One of these methods involves inserting the fluorescent protein’s DNA into a cell’s DNA right next to, let’s say, the code for a target protein they want to examine. Each time the cell manufactures that protein by following the blueprint of its native DNA, the cell likewise creates a glowing label that’s integrated into the protein, based on the instructions in the introduced DNA. “The cell puts what I think of as a ‘backpack’ on each protein,” says Biteen.
This fluorescent backpack, conveniently manufactured and attached to the specific target protein by the cell’s own machinery, glows when it’s hit by a laser, allowing researchers to witness what goes on in a cell at the tiniest scale.
The Difference a Molecule Makes
Nils Walter has enormous ideas for what researchers can accomplish using single-molecule techniques. A professor in the Department of Chemistry, Walter directs LSA’s Single Molecule Analysis in Real-Time (SMART) Center, which he and an ad hoc think tank of other U-M researchers helped to establish in 2010 specifically to carry out single-molecule experiments. The SMART Center offers five microscopes, multicolored lasers, and personalized assistance in designing single-molecule experiments for anyone who asks.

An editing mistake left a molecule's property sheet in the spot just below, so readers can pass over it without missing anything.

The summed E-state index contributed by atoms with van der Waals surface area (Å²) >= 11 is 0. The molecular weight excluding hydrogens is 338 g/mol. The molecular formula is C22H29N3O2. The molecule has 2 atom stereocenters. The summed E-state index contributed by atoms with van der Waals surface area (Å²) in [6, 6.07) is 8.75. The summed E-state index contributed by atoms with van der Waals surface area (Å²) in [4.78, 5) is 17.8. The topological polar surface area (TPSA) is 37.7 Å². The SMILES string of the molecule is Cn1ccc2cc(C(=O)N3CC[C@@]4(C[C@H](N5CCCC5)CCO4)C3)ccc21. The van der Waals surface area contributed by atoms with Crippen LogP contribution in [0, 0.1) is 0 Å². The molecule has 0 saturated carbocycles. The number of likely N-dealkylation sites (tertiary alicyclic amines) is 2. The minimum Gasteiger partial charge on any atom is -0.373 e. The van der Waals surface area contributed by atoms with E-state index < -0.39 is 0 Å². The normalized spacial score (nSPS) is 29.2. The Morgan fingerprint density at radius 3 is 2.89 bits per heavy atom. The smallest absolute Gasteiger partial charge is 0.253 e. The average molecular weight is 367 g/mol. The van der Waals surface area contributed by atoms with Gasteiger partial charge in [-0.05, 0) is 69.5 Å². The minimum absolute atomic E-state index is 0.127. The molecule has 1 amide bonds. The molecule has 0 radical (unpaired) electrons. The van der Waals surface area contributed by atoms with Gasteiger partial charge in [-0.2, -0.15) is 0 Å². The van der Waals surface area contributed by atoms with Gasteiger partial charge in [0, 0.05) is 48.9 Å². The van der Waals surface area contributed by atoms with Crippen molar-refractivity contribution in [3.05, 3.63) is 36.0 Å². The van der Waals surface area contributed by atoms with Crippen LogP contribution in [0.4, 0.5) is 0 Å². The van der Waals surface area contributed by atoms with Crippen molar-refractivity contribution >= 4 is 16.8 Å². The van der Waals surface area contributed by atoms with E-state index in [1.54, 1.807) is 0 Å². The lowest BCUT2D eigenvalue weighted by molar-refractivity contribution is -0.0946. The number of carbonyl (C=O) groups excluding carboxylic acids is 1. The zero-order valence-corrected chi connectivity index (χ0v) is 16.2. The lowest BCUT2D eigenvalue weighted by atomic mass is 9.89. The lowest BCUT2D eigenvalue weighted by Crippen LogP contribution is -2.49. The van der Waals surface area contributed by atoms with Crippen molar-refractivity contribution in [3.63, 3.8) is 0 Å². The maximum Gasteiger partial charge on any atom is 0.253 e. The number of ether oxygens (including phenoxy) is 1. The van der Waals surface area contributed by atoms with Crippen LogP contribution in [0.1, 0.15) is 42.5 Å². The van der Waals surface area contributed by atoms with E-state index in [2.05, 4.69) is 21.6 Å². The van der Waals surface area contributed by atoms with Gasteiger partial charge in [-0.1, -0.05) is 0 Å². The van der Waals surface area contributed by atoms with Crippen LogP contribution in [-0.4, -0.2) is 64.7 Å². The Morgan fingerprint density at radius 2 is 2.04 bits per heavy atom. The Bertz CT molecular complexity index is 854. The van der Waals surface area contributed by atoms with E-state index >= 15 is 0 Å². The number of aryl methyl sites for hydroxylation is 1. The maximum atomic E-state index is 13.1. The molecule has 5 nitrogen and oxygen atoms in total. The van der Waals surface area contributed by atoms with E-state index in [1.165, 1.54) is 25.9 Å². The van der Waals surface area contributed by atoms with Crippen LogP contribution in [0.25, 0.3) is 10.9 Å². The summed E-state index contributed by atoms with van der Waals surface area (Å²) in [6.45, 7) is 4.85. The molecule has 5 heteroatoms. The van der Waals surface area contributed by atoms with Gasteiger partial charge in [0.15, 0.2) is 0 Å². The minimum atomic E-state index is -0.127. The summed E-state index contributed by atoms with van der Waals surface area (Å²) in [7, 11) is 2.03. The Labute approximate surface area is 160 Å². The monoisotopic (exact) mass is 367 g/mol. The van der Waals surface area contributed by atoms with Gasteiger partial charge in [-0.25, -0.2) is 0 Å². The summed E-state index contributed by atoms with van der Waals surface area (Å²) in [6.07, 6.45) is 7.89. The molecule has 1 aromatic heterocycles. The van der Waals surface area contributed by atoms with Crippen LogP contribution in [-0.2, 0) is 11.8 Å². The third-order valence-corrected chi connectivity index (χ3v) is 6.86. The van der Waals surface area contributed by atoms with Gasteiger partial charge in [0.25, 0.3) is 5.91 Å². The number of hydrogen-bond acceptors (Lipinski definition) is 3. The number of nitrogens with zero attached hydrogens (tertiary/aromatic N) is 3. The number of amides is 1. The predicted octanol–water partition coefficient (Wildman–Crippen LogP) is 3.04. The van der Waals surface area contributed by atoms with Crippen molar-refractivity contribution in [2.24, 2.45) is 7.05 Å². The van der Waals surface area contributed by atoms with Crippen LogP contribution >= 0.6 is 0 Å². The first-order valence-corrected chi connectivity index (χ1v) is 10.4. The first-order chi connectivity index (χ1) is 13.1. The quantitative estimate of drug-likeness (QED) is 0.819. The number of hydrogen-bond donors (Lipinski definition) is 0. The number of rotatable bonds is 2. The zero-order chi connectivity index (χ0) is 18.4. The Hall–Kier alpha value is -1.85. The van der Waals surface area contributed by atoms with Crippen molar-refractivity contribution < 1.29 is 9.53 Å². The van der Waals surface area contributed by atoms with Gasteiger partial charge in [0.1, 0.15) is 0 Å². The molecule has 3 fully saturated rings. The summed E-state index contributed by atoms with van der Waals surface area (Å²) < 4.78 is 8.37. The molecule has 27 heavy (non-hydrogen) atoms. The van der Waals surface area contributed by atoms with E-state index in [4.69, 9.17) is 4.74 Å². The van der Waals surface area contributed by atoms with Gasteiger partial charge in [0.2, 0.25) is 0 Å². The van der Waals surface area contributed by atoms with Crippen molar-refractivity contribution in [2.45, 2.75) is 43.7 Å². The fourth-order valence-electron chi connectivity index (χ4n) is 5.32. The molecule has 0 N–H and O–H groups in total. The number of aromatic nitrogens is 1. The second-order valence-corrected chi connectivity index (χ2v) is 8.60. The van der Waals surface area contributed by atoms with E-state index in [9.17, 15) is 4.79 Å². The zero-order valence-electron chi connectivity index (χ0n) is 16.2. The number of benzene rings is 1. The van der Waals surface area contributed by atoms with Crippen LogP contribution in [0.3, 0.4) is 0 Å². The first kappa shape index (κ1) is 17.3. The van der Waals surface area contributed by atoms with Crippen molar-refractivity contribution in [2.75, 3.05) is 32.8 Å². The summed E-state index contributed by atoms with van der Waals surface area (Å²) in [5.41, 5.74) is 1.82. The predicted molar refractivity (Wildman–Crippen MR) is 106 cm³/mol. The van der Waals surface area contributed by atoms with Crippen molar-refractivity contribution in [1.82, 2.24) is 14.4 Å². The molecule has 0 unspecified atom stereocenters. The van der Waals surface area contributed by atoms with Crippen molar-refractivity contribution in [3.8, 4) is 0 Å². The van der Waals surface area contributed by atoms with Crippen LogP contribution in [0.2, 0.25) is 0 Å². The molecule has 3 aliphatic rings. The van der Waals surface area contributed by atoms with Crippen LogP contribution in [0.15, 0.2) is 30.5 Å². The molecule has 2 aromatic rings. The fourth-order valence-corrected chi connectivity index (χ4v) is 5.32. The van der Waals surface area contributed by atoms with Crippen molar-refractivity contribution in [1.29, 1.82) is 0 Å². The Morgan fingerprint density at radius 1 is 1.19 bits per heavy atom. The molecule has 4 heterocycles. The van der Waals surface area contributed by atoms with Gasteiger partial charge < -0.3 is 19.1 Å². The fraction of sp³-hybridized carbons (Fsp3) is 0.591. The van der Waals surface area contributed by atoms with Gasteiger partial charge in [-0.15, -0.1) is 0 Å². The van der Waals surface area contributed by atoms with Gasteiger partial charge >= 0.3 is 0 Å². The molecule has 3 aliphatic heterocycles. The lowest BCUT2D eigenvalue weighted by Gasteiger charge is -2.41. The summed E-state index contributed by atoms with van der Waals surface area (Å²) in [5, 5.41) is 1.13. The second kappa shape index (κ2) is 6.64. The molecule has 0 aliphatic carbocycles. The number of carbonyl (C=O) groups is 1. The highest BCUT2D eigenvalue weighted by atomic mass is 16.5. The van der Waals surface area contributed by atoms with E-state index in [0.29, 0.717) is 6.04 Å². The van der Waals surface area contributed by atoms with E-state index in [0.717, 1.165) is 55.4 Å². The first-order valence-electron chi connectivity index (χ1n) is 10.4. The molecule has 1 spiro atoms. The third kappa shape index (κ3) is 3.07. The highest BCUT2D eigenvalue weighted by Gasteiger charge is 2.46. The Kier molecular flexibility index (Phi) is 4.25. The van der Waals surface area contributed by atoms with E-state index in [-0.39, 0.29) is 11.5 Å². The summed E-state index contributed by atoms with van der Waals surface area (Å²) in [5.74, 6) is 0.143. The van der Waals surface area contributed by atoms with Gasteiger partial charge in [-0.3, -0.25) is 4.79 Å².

“We are at the cusp of being able to actually look inside a live mouse brain,” Walter enthuses. In the past, researchers could employ fluorescent proteins to observe the mechanics of mouse cells, but the old methods gave researchers very little control over where those fluorescent labels would attach in a cell. But they’ve come a long way since then.
“Now, we have the tools to insert a fluorescent protein in a particular DNA or RNA sequence and label exactly this molecule in that position,” Walter says. By using the fluorescent backpack method in a living mouse, it’s possible to attach fluorescent proteins to the biological components that have relevance to a human disease and see exactly how those factors behave in a living system.
After that, it’s a matter of translating our understanding to human beings. “How we can really do what people refer to as ‘personalized medicine’ will depend on us understanding how these molecules actually interact, and how it’s different in different people,” Walter says. “We are individuals also at a molecular level.”
One day, a physician may be able to hold a device over a person to see exactly which of her molecules needs tweaking, so that a prescribed dosage of medicine can be fine-tuned—quickly and effectively—for each patient.
As methods in science penetrate increasingly small worlds, scientists can help to rapidly expand our perspective on how the larger world works. They accomplish all this by viewing particles so small that observing them closely was once thought impossible.
“People are doing this,” says Walter. “It’s not science fiction anymore.”